As it turned out, I had just underestimated her yet again.

Bouncing around like a squirrel on caffeine, it took three of us to keep Choc still long enough to administer a sedative. Five minutes later, she had to have another. The vet warned me that she was likely to get sleepy, but when she was still bouncing off the walls a few minutes later, they ended up giving her a third dose. Then she was out like a light. With floppy ears and drooping lower lip, she dropped her head to the floor and leaned on me, fast asleep, while the vets moved the X-ray machines around her legs, taking photos and loading them onto a computer.

The moment the first photo came up, the atmosphere turned grim. And with four terrible words, what little hope I had went out like a light.

“There’s definitely a fracture.”

From that moment, I went numb. I don’t know if you’ve ever felt it, but when I get really bad news, I sometimes feel as if I’m trapped underwater. All sounds become dim and muffled, reality melts away, and all I can hear is my own pulse pounding in my ears. Right then, all I saw was Choc, and her brave little head hanging limply; heavy in my hands. I thought of all the battles we’d faced, the challenges we’d overcome, and how hard we’d both worked to accomplish our goals and show what we could do. I thought of our seven years together, and at long last I was forced to recognize the reality that – even after everything – our time together might be coming to a close far, far too soon. I’ve never been more devastated than I was right then. The shock was so overwhelming; I could taste it.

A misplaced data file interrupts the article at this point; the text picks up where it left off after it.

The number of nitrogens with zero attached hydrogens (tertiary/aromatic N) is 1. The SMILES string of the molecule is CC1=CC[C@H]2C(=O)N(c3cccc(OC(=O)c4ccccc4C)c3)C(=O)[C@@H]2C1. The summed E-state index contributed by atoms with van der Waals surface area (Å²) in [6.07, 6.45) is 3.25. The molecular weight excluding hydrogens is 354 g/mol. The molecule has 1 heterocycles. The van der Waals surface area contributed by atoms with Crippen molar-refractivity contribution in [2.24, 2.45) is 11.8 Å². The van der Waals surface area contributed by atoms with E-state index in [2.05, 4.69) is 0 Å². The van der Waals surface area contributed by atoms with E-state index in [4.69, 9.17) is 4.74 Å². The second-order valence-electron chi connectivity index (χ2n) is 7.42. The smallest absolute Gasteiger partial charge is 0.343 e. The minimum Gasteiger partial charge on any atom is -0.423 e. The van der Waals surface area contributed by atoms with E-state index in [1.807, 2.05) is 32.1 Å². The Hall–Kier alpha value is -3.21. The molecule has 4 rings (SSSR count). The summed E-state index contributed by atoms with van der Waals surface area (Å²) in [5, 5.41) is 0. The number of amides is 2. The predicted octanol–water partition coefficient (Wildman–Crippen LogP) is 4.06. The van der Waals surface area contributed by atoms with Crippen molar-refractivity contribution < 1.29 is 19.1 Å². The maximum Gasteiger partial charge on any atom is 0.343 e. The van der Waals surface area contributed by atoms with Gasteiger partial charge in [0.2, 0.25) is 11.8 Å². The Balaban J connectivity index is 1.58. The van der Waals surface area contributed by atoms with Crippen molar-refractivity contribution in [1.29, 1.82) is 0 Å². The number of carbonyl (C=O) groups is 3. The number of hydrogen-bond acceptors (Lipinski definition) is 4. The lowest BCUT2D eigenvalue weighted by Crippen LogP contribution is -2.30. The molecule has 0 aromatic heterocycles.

After further investigation, the vet concluded that Choc had a double fracture in her elbow – the worst that he had seen in the last thirty years. This left us with three choices:

1. Leave her on stable rest for the leg to heal on its own, hoping that she might one day be paddock sound.

2. Have an operation to have her leg pinned and plated in an attempt to have the fracture heal properly, allowing a slim chance for her to come back into full work at some stage in the future.

3. Put her down.